Catholic theologians were further aroused with the publication of The Babylonian Captivity of the Church, in which Luther, in an uncompromising attack on the papacy, denied the authority of the priesthood to mediate between the individual and God and rejected the sacraments except as aids to faith. He followed this work with a tract entitled The Freedom of a Christian Man. in which he reiterated his doctrine of justification by faith alone and presented a new ideal of piety—that of the Christian man, free in conscience by virtue of faith and charged with the duty of conducting himself properly in a Christian brotherhood.
By the time the papal bull Exsurge Domine, condemning his views and threatening excommunication, reached Germany, Luther's position was well understood and widely supported. In a dramatic renunciation of papal authority, Luther held a public burning of the bull and of the canon law. In 1521 formal excommunication was pronounced. In the same year Luther was given a safe-conduct and was summoned before the Diet of Worms (see Worms, Diet ofWorms, Diet of,
1521, most famous of the imperial diets held at Worms, Germany. It was opened in Jan., 1521, by Holy Roman Emperor Charles V. After disposing of other business, notably the question of the Reichsregiment, the diet took up the question of the recalcitrant behavior
..... Click the link for more information. ). The opinions at the diet were divided, but when an edict of the diet called for Luther's seizure, his friends placed him for safekeeping in the Wartburg, the castle of Elector Frederick IIIFrederick III
or Frederick the Wise,
1463–1525, elector of Saxony (1486–1525). At Wittenberg he founded (1502) the university where Martin Luther and Melanchthon taught.
..... Click the link for more information. of Saxony. There Luther translated the New Testament into German and began the translation of the entire Bible, a work not completed until 10 years later.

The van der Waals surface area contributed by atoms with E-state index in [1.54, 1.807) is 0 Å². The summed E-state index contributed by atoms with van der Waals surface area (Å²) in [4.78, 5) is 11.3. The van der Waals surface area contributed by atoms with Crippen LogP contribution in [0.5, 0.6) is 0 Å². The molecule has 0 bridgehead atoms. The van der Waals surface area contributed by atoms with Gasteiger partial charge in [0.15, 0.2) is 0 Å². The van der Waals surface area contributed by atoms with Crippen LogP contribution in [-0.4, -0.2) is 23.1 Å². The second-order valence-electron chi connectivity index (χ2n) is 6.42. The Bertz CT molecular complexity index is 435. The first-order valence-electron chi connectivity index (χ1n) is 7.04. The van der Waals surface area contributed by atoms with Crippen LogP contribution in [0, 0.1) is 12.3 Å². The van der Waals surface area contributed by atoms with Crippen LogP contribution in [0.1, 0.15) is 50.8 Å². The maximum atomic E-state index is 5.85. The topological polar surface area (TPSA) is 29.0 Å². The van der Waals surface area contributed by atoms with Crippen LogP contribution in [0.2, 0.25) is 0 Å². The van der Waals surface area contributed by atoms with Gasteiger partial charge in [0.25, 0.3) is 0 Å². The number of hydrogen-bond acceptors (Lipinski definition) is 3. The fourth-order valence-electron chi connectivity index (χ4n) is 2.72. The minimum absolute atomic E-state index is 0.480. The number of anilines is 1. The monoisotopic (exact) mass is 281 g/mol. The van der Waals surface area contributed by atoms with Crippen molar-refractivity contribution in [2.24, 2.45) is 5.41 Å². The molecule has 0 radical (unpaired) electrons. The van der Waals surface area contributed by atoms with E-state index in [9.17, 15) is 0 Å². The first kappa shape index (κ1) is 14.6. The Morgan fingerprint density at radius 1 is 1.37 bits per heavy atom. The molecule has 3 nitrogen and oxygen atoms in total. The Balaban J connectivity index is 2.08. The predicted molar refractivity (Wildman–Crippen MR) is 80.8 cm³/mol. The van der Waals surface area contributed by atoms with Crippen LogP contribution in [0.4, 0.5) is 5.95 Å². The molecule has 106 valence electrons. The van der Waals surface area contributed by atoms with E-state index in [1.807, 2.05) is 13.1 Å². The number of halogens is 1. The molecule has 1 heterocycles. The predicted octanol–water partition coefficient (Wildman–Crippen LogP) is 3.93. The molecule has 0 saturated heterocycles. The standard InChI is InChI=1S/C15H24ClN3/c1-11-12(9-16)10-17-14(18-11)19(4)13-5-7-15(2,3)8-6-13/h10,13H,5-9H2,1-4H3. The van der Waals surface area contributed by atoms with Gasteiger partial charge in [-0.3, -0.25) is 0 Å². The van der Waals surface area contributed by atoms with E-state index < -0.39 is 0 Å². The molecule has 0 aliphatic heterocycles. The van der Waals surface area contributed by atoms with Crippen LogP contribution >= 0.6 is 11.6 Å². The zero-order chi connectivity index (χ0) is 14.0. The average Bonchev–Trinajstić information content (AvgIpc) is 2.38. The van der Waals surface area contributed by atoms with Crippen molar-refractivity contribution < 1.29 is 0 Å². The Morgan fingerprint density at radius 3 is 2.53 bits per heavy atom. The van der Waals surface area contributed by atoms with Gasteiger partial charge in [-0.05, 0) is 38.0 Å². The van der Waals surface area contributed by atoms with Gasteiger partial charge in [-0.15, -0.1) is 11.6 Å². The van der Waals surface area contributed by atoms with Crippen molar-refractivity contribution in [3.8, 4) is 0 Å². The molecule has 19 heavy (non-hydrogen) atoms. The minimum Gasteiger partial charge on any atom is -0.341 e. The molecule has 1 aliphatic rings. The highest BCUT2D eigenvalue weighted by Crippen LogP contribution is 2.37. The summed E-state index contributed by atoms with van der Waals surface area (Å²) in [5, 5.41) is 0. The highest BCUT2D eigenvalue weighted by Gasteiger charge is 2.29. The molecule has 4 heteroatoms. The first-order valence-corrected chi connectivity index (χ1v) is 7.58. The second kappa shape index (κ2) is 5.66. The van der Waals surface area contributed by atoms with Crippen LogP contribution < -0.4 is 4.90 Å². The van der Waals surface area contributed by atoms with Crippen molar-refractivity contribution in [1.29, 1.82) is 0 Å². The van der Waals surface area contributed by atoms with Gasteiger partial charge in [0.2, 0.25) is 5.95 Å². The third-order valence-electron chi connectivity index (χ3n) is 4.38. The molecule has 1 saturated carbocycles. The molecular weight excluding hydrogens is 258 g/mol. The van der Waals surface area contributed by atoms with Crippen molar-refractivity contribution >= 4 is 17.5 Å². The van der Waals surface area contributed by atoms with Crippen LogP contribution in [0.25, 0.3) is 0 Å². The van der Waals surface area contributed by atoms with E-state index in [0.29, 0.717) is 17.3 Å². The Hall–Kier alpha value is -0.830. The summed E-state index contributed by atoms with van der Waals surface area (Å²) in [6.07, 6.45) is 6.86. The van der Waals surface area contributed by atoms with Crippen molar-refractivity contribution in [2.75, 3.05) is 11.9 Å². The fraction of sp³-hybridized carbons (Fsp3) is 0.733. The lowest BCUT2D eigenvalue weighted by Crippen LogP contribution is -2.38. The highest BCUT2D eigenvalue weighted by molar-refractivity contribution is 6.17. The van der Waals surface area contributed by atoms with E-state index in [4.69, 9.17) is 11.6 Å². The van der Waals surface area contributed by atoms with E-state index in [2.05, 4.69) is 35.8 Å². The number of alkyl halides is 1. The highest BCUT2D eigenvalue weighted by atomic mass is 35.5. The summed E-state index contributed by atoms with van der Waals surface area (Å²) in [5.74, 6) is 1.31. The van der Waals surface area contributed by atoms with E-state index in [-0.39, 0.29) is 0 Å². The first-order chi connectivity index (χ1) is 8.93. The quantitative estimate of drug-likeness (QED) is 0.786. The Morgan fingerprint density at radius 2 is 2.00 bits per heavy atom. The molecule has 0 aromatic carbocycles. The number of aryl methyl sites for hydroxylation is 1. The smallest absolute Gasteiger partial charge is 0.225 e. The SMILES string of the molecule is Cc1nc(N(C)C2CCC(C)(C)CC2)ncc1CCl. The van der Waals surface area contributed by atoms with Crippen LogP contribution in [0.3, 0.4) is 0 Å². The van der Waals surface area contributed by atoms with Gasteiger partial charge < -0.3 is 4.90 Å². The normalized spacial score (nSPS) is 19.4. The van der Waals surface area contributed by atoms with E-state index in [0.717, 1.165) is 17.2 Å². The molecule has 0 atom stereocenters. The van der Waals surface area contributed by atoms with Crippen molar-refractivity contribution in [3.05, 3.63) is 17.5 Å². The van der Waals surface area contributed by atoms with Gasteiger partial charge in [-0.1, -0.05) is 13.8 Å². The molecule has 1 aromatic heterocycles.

Growth of Lutheranism and His Last Years
At Wittenberg the iconoclasts under CarlstadtCarlstadt,
, or Karolostadt
, c.1480–1541, German Protestant reformer, whose original name was Andreas Rudolph Bodenstein. As early as 1516, Carlstadt presented theses denying free will and asserting the doctrine of salvation by grace
..... Click the link for more information. had instituted radical changes that Luther greatly deplored. Fearing that his movement was endangered, Luther disregarded his personal safety and returned to Wittenberg, where he spent most of the remainder of his life organizing and spreading the new gospel. Luther suffered a loss of popular appeal when he stoutly opposed (1524–25) the Peasants' WarPeasants' War,
1524–26, rising of the German peasants and the poorer classes of the towns, particularly in Franconia, Swabia, and Thuringia. It was the climax of a series of local revolts that dated from the 15th cent.
..... Click the link for more information. , a revolt that his own spirit of independence had helped to foster. His position was further weakened by a break with the humanists brought about by Erasmus's work, Freedom of the Will (1524), in which Erasmus attacked Luther's doctrine of the enslaved will. Nevertheless, through his forceful writings and preaching his doctrines spread to many towns and free cities, strengthened by the support of many German nobles.
He married (1525) a former nun, Katharina von Bora, and raised six children. His closest friends and associates, Philip MelanchthonMelanchthon, Philip
, 1497–1560, German scholar and humanist. He was second only to Martin Luther as a figure in the Lutheran Reformation. His original name was Schwarzerd [Ger.,=black earth; "melanchthon" is the Greek rendering of "black earth"].
..... Click the link for more information. and Justus JonasJonas, Justus
, 1493–1555, German Protestant reformer. In 1521, Jonas, then a professor at the Univ. of Erfurt, accompanied Martin Luther to the Diet of Worms. During their intimate friendship Jonas assisted Luther with the translation of the Bible.
..... Click the link for more information. , helped carry forward his endeavors, and after the death of Frederick III he enjoyed the active support of John Frederick IJohn Frederick I,
1503–54, elector (1532–47) and duke (1547–54) of Saxony; last elector of the Ernestine branch of the house of Wettin. Like his father, John the Steadfast, whom he succeeded, John Frederick was a devout Lutheran.
..... Click the link for more information. , who succeeded to the electorate. Luther worked actively to build a competent educational system; his extensive writing on church matters included the composition of hymns, a liturgy, and two catechisms that are basic statements of the Lutheran faith.